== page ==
CNCounty News

Baltimore County bay cleanup aids the local ecosystem and crabbing industry

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Key Takeaways

It was the problem that flew under the radar. Or to be more accurate, plummeted below the sonar. 

Propellors pushing boats throughout the Chesapeake Bay were inadvertently severing the ropes that connected buoys to hundreds of traps that fed Maryland’s appetite for blue crabs. With the cages no longer tethered to something keeping them close to the surface, they sunk to the bottom of the bay, still serving as an obstacle for crabs but keeping them from the watermen and waterwomen who brought them to market.

For the last two years, Baltimore County has been supporting an annual removal of derelict crab pots, removing a hazard to aquatic life and helping support a vital part of the county’s economy and character.

“It’s a form of competition with fisheries,” said Ward Slacum, executive director of the Oyster Recovery Partnership. “Crabs and other life are getting caught in these viable traps, but nobody is bringing them to the surface. They’re eventually dying down there and never taken to market.”

There’s a lot of collateral damage in addition to crabs, according to Baltimore County natural resource specialist Dave Riter: White perch, eels, Black Sea bass and more. 

The more animals that die in the “ghost traps,” the more they attract other fish and become bait. Slacum estimates roughly 10 percent of crab traps are lost because of severed tether lines, particularly as recreational boating increases in heavily crabbed waters. Those ghost traps can claim millions of crabs per year.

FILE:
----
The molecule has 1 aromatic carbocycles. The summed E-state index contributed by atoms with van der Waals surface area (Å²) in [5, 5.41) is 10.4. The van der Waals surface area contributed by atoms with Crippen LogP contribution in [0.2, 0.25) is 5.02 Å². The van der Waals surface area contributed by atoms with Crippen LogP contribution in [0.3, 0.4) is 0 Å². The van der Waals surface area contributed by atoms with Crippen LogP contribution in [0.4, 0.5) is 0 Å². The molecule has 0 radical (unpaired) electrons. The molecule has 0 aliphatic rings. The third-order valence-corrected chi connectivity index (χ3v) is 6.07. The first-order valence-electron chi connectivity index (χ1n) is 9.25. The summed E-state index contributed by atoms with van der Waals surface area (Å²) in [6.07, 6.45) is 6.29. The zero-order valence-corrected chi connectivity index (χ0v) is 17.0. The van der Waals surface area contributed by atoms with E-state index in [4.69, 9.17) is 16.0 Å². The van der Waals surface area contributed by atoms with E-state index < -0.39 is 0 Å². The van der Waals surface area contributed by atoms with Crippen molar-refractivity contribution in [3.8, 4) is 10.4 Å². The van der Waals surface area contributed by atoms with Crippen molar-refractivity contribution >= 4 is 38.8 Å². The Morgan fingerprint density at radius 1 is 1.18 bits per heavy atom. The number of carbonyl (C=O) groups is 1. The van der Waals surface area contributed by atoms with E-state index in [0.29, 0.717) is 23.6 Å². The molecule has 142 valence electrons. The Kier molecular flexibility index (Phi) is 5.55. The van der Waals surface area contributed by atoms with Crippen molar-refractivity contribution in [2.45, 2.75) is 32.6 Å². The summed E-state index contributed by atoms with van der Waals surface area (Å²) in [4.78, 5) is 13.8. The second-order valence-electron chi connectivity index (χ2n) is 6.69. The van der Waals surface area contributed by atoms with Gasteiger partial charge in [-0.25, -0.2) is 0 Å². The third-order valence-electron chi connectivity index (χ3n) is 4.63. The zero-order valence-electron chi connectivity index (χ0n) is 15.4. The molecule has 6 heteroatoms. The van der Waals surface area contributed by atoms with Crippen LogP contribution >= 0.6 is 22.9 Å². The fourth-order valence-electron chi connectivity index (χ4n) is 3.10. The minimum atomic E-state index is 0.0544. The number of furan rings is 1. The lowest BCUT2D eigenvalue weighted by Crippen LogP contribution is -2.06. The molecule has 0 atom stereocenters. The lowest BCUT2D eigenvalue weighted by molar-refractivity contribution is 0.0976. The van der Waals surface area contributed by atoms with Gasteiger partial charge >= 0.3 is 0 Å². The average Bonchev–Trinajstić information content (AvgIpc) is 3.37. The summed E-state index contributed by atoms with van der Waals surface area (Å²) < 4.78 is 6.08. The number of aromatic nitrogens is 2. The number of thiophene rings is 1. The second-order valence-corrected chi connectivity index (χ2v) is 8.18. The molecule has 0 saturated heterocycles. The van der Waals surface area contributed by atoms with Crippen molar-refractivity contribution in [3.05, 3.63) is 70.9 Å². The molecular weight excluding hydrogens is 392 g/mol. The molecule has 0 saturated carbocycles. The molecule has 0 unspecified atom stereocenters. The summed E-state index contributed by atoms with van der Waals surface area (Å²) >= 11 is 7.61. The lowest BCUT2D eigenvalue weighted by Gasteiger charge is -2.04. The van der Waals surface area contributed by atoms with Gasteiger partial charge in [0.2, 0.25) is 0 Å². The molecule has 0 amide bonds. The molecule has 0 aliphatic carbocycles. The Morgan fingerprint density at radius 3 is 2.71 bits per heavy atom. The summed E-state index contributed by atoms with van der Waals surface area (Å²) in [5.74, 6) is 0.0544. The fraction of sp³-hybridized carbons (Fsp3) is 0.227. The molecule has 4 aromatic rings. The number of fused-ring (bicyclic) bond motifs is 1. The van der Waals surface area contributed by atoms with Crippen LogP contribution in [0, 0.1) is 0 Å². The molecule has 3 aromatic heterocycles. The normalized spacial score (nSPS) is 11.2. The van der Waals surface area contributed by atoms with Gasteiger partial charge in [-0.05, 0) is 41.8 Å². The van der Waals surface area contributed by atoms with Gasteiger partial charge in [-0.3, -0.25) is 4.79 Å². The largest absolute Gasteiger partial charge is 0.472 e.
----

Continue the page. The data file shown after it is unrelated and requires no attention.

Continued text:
Based on community feedback, County Executive John Olszewski, Jr. directed the county’s Department of Environmental Protection and Sustainability to help fund cleanup efforts led by the Oyster Recovery Partnership. For two weeks each spring, local watermen recruited by the partnership have trawled the bay with grappling hooks, recovering hundreds of pots that could be as large as 3 feet by 3 feet by 3 feet.

“By periodically removing these crab traps, there’s an immediate impact on the fisheries population and, one could argue, an economic benefit too,” he said.

In 2022, a $125,000 allocation funded the removal of 2,051 out of a possible 3,625 objects identified by sonar scans over a 2,000-acre area off of North Point State Park. In 2023, 1,262 out of 2,116 pots in a 3,000-acre area off of Hart Miller Island came off the bay floor. Each operation put a major dent in what had accumulated over decades, and some of the materials are recycled. 

“It has a quick return,” Riter said. “A lot of things we do in my office take years to design and build. It takes two, three, four years to get my projects in the ground and then do they have an immediate benefit? Not like this.” 

“We’re very excited that Baltimore County sees the value in it to pursue it as a project,” Slacum said. “It’s about sustainable fishing practices, it’s about that investment in our region. We want these fishermen to make a living, we want to help them define better ways to fish more sustainable practices removing those traps. I think that that’s a sustainable practice.

“It’s a win-win because they are using their knowledge of the area to do a good job clearing it, and they are being paid to ultimately make the bay more productive for the industry and cut waste.”

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